Thanks for the additional info on Bronk’s. My husband and I actually dined at the Railhouse Grill on the recommendation of a local woman whom I stopped on the sidewalk and asked for a good home-grown restaurant at which to dine. I had the mango chicken sandwich and really enjoyed the mix of flavors. My husband had a BBQed pork sandwich and said the sauce had a unique flavor which he liked. The one thing this restaurant needs, though, is additional signage along the main road into town. We saw the liquor store sign fronting the major roadway, but had no idea Railhouse Grill was part of the same complex with entry from the side street. When we saw the aforementioned woman later downtown, we told her this and she said, “Oh, all the locals know where it is.” But that wasn’t our point. Railhouse Grill is missing the non-locals because of a lack of signage along the main road into town.

      Anyway, sounds like we’ll need to try Bronk’s the next time we’re in Lake City.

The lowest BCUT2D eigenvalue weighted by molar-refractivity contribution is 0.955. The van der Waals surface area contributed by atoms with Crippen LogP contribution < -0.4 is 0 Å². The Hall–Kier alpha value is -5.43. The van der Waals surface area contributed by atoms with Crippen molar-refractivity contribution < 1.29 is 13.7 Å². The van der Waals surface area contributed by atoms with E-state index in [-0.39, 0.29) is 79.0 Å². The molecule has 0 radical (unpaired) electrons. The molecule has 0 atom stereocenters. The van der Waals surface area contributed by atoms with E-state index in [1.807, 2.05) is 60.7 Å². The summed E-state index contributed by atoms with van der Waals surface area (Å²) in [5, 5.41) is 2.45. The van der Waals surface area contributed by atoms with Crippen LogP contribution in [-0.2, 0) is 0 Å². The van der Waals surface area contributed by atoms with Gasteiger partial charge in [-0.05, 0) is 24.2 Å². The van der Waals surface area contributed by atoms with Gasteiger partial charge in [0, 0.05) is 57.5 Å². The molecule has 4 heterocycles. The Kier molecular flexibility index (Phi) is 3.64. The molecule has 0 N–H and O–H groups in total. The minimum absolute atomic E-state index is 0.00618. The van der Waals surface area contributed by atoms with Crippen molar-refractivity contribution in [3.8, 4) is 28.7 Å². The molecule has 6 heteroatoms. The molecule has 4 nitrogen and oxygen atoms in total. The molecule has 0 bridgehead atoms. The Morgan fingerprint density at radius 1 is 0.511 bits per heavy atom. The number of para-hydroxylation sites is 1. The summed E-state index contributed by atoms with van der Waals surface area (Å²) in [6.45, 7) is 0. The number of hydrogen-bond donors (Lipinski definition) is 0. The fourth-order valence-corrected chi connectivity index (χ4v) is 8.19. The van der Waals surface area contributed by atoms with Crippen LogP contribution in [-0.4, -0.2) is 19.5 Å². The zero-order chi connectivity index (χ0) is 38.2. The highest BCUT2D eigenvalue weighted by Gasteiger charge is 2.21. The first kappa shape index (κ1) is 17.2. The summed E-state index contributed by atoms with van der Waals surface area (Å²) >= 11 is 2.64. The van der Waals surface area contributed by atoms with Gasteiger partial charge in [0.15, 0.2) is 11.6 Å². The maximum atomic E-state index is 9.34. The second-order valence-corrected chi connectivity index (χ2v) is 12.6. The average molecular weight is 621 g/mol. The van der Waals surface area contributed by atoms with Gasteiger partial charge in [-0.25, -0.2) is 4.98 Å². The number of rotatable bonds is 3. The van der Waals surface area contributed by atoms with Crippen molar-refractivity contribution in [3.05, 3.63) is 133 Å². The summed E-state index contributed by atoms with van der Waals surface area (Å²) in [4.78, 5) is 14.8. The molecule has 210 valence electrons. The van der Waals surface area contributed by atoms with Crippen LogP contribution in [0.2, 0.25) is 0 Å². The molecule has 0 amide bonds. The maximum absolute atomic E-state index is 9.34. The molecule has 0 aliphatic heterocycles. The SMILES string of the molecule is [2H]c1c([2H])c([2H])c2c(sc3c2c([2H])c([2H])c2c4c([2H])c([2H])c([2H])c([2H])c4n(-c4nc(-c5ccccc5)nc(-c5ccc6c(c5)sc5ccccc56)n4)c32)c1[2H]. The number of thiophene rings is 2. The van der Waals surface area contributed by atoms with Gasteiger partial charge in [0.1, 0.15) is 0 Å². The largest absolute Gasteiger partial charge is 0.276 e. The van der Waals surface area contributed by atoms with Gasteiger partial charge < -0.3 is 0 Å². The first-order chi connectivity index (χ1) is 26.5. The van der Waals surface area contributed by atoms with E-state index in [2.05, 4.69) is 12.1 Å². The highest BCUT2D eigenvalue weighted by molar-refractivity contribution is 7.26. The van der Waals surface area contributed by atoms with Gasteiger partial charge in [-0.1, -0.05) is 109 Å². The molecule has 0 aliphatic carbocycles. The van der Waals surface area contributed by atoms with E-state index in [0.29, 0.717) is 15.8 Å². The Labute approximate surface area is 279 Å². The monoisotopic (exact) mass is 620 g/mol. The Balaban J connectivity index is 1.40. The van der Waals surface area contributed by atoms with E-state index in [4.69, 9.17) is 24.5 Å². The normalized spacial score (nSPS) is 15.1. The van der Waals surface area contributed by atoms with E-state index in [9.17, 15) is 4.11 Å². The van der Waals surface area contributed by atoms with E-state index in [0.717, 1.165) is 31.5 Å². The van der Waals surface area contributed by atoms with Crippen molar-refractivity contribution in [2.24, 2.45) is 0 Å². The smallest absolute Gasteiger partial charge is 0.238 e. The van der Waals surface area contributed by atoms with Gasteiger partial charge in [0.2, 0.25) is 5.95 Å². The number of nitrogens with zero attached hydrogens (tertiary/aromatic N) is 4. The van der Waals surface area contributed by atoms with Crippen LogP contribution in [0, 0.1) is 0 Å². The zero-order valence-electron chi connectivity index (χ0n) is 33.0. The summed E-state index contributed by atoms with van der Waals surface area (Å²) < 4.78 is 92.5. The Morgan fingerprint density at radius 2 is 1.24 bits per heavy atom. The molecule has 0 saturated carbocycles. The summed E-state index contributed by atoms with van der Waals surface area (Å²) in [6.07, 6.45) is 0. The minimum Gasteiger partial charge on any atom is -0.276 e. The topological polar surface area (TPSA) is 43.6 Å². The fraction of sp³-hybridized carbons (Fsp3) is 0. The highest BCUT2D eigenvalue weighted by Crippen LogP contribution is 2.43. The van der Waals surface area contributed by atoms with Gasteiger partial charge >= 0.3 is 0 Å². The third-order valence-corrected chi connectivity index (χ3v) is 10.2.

Also, if you check back to my July 16 post, you’ll see that I visited the Lake Pepin Pearl Button Co and learned all about Lake City’s button making background. Love that antique shop.

      Thanks for stopping by to tell us more about Lake City, Nancy.

  4. John Says:

    Watch for Bronk’s on “Restaurant Impossible” in Dec. on Food Network

    • Audrey Kletscher Helbling Says:

      So…, John, I don’t get cable. What’s “Restaurant Impossible?”

      • John Says:

        Restaurant: Impossible is an American reality television program aired by the Food Network. It stars British chef and restaurateur Robert Irvine, and premiered on January 19, 2011.

        In each episode, Chef Robert Irvine is given the “mission” of making the impossible possible by renovating a failing restaurant in two days on a $10,000 budget. After assessing the problems with the restaurant, Robert Irvine typically creates a plan for the new decor, oversees the cleaning of the restaurant, reduces the size of the menu and improves the food, develops a promotional activity, educates the restaurant’s owners, or trains the staff as needed by each restaurant

        http://www.foodnetwork.com/restaurant-impossible/index.html

      • Audrey Kletscher Helbling Says:

        Thanks for the explanation, John. I had heard recently on a Rochester radio station that Bronk’s was reopening with a new menu and look. But I had no idea it was due to a professional makeover.

  5. John Says:

    Above is from Wikipedia, the free encyclopedia